Cunningham (2019) *****

March 10th, 2020
Author: Meredith Taylor

Dir: Alla Kovgan | US Doc, 93′

Mercier Philip Cunningham or “Merce” (1919-2009) was an American dancer and choreographer whose groundbreaking style is celebrated here in a stunning 3D documentary. Cunningham is a first feature for documentarian Alla Kovgan. In keeping with Merce’s innovative approach, she combines archive footage and new works never performed in public in this dynamic front row experience of visionary dance style. The dancer refused to describe his work as Avantgarde or even modern: “I don’t describe it, I do it” he opines during the VoiceOver narration. The film refreshingly avoids a talking heads approach, focusing on dance as a purely visual expression of “animal authority and human passion”, rather than an accompaniment to music.

Merce was also passionate about working with artists from other disciplines including composer John Cage, Cunningham’s longterm partner; the painter Robert Rauschenberg; and Andy Warhol whose collaboration is particularly striking in Merce’s 1968 Sci-fi themed dance work Rainforest which featured Warhol’s metallic helium-filled silver balloons (the Silver Clouds) that float around the dancers like something from outer space.

Born in Centralia, Washington in 1919 Merce was always adamant about his craft that was at the forefront of American dance for more that 50 years until his death in 2009, age 90. He performed in 1999 with Mikhail Baryshnikov at the New York State Theater for his 80th birthday. In common with virtually all artists he describes the endless need to practice from dawn ’til dusk, and his battered feet are pictured in close-up going through the motions of a dance routine.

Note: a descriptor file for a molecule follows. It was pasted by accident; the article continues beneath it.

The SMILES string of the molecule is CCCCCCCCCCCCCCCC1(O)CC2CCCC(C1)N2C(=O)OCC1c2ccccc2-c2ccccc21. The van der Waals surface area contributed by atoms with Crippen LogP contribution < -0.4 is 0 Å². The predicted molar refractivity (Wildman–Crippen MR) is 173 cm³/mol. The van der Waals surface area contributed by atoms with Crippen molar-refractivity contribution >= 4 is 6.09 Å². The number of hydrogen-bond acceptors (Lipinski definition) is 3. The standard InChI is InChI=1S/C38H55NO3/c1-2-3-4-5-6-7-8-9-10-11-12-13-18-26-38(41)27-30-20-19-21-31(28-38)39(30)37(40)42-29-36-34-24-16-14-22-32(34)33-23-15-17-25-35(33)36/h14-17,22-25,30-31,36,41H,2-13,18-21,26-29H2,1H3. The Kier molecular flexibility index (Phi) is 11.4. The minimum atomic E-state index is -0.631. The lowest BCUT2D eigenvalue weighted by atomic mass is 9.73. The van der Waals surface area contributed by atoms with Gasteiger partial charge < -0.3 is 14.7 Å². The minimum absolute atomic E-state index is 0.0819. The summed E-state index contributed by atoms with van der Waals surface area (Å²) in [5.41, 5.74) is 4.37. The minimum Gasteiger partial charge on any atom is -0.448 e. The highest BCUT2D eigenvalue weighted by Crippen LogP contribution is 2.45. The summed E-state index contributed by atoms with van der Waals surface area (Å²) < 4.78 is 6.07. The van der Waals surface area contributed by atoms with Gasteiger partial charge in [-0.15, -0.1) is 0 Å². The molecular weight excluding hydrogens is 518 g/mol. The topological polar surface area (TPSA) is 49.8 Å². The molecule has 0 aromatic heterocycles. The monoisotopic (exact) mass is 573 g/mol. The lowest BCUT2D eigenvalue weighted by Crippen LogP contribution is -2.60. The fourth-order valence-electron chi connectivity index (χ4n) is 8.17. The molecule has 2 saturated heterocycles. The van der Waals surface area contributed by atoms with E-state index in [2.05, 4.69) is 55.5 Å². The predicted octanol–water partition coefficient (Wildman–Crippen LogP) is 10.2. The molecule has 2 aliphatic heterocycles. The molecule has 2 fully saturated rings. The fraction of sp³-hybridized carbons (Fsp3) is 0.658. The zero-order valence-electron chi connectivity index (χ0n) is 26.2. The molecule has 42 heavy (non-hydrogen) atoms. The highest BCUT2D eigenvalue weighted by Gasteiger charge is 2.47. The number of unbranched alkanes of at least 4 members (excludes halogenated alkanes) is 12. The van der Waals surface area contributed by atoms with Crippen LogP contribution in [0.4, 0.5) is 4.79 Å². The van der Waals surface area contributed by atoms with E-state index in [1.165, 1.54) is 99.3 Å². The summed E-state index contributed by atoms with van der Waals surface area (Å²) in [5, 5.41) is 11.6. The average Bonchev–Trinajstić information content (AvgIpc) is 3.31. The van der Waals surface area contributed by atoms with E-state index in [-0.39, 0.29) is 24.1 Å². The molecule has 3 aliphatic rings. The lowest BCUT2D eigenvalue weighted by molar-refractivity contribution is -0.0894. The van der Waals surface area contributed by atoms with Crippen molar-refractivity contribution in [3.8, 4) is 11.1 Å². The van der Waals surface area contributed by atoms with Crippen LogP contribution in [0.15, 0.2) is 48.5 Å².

Kovgan explores the first 30 years of a career that would play a part in transforming ballet and dance. Most of the movements are radical – bestial even – neck muscles ripple and pulsate, torsos quiver. The film’s structure is fluidly organic rather than chronological, making striking use of DoP Mko Malkhasyan’s aerial photography and ground-level camerawork that allows sequences to flood off the screen making us feel part of the dance routine. The 3D adds to the dancers’ lithe physicality, and their syncopating movements — the New York skylines stand out in pin-sharp vibrancy, as do the vivid outdoor settings that zing with freshness and acuity. The soundscape adds weight and depth but is never intrusive.

Conversations and correspondence between his contemporaries Cage, Rauschenberg, Warhol and Jasper Johns contextualise Cunningham’s vision; his disciplined, prolific and experimental concepts facilitating a counterculture that transformed the postwar dance-scene – although it wasn’t well-received by everyone. During an international tour in 1964 Parisians threw tomatoes during performances – “if only that had been apples”, claims Rauschenberg, “we were hungry and wanted something to eat”.

Money was tight in the early years when the troupe took off across America in a minibus but gradually this new and expressive form took off during a 1964 world tour when his reputation for being outlandish slowly faded – to his chagrin: his aim was always to cutting edge. Eventually Merce became an old father rather than a instructive companion to his fellow dancers but his inspiration lives on in his disciples Paul Taylor, Karole Armitage and Alice Reyes who have gone on to form their own companies with memorable routines such as Suite for Two; Winterbranch and Second Hand. MT

CUNNINGHAM IS ON RELEASE FROM 13 MARCH 2020 | ANDY WARHOL’S SILVER CLOUDS CAN BE SEEN AT THE TATE MODERN, LONDON, IN A MAJOR EXHIBITION OF HIS WORK | 11 MARCH 2020

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